Growing up in an evangelical Christian home, my family was invested in maintaining certain Judeo-Christian holiday traditions. Easter Sunday was no exception; it was a day rooted in chocolate pastels, family dinner, and most notably for me: new accessories.
Regardless of my gender assigned at birth, I’ve always loved accessories.
I went through a time early in my transition where you would not find me without a bow tie, suspenders, and socks that matched some part of my outfit—just ask any of my law school cohort. (For the record, I am still committed to the sock component of this style.) As my parents were frugal spenders, the one time during the year that I received a new outfit, besides the beginning of a new school year or Christmas, was Easter.
Each year, my sister and I received a new dress, socks, and, most exciting to me, an Easter hat to match; some years we even received gloves. We also received fresh flowers to wear on our wrists, or in my case, on my lapel, which I began requesting as soon as I saw that my Dad and brother did not wear wrist flowers.
I think that these gifts were often provided or at least supplemented by my grandparents. Without fail, until I was a teenager and resisted all markers of femininity, I was pleased and proud to emerge from the house each Easter Sunday in fresh, new clothes and some crisp accessories. There was something about attending Easter Sunday service with my whole family, decked out in a new outfit, that made me feel more connected to the story of Resurrection.
Together, my family rose again from the old ways and into new, truer and committed versions of ourselves, or at least newer outfits.
The concept of resurrection as an overnight-new-clothes-hanging-on-the-door phenomenon began to change as my identity as an LGBT young person emerged. Eventually, I stopped receiving new clothes for Easter because I refused to wear clothes typically recognized as “feminine,” and that’s all my grandmothers were interested in buying for me.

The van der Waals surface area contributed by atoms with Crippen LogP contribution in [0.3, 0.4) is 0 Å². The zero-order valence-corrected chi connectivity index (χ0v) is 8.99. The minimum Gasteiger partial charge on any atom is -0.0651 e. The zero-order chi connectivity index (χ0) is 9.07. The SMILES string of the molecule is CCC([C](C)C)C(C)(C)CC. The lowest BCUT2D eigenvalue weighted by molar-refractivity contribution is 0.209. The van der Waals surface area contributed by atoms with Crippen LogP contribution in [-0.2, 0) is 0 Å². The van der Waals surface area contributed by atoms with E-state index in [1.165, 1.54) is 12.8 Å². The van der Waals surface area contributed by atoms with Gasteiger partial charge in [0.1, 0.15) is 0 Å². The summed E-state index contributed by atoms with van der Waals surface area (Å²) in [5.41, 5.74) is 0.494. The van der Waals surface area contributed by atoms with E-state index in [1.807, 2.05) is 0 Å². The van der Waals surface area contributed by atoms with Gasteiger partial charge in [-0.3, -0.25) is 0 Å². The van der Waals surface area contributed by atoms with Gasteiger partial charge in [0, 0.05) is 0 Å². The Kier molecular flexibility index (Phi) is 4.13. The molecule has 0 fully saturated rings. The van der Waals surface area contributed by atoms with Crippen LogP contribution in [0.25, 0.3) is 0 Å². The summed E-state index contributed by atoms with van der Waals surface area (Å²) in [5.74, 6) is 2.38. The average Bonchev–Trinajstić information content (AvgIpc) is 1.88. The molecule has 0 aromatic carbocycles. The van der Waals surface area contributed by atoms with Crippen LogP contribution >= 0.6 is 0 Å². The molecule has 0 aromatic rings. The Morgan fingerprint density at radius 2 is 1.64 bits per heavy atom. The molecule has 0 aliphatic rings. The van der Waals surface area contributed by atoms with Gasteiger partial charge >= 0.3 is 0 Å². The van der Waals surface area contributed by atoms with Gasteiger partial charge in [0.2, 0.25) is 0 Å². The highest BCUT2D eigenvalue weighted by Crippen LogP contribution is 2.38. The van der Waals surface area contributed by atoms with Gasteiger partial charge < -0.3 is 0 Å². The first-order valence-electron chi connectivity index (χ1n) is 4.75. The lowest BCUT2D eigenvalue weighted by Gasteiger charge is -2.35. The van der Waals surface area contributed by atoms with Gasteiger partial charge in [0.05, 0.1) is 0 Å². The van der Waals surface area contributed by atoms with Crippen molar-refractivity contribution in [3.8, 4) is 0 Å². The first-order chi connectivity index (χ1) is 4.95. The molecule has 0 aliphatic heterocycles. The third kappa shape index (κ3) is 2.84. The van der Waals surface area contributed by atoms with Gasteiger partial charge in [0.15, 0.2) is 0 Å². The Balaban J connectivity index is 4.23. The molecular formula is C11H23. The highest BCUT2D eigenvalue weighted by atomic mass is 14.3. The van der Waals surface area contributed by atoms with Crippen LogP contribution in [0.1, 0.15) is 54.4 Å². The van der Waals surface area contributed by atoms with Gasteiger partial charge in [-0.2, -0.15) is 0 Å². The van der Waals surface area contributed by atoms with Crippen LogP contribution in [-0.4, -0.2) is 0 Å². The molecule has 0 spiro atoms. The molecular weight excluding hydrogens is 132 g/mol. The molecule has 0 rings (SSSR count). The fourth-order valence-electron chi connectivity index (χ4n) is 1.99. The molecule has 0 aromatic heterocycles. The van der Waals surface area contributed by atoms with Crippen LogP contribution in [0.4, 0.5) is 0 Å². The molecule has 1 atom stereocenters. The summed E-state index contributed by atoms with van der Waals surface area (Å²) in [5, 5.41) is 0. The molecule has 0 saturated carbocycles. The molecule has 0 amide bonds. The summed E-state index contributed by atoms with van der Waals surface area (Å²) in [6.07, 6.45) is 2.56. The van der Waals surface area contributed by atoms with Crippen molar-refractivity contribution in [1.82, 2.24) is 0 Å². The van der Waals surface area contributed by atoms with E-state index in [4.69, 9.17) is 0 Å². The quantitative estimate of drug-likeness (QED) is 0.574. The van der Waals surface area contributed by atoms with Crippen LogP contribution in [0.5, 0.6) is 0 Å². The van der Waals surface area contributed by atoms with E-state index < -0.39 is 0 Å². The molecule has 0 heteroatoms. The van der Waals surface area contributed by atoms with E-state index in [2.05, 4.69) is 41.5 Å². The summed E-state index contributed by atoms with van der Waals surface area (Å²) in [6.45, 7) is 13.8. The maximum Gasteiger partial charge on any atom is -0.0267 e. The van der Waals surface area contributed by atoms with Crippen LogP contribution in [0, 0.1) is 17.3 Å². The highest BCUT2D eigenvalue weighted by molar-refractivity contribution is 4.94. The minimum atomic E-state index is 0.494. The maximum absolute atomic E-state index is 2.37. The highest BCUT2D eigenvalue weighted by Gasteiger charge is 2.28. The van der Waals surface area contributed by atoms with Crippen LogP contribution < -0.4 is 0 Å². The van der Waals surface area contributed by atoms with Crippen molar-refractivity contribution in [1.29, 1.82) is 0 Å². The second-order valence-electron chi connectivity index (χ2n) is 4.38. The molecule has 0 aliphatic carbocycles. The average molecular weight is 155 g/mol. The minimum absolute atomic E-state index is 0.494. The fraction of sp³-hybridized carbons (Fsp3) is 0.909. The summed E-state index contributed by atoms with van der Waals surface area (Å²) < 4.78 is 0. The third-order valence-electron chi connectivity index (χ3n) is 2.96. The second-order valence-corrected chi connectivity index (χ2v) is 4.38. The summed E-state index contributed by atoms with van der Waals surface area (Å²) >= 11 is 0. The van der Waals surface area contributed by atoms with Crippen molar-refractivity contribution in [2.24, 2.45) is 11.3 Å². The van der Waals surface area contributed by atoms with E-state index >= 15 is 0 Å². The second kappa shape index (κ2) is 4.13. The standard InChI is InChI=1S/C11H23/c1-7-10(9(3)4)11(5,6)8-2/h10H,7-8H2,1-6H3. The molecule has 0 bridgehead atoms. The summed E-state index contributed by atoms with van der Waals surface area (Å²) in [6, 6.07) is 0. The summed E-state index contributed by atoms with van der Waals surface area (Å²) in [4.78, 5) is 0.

Later on during high school, getting me to attend church services at all, let alone in any formal attire, became a struggle that often resulted in gender-neutral clothing compromises like slacks and a button-down shirt. My family would sometimes lament my attire, in comparison to the gender conforming attire of my siblings, who continued to receive new clothes and accessories each Easter.
As a young adult pursuing my sense of self both separately and simultaneously within Christian and LGBTQ communities, I began connecting more to the practice of Lent, the 40 days leading up to Easter, where we are invited to reflect with honesty about our lives and to struggle for meaningful truths in our faith.
I thought a lot about Jesus’ fasting in the desert, and his temptations to deny what he knew to be true.
Jesus, like myself and many other trans people, knew who he was from the start. I like to think of Easter as a time for Jesus to celebrate others coming into that knowledge as well.
Perhaps it’s obvious, but these ideas resonated with me deeply as a young person who was wrestling with the truths of who I loved, who I was, and people’s reaction to those realties.
In college and after graduation, I took time away from the communities of faith that tried to strip me of my identity as a queer, gender non-conforming person. Later, during law school, I had to step away from family members, friendships, and relationships that were unaccepting when I owned my identity as a trans man.
As an adult, I have resurrected my own practice of a new accessory (or two) to mark the Easter season.
I have also come to view Easter as a time to celebrate my struggle to accept and resurrect my own trans life, year after year, letting go of the old and welcoming the truth.
Photo by Jill M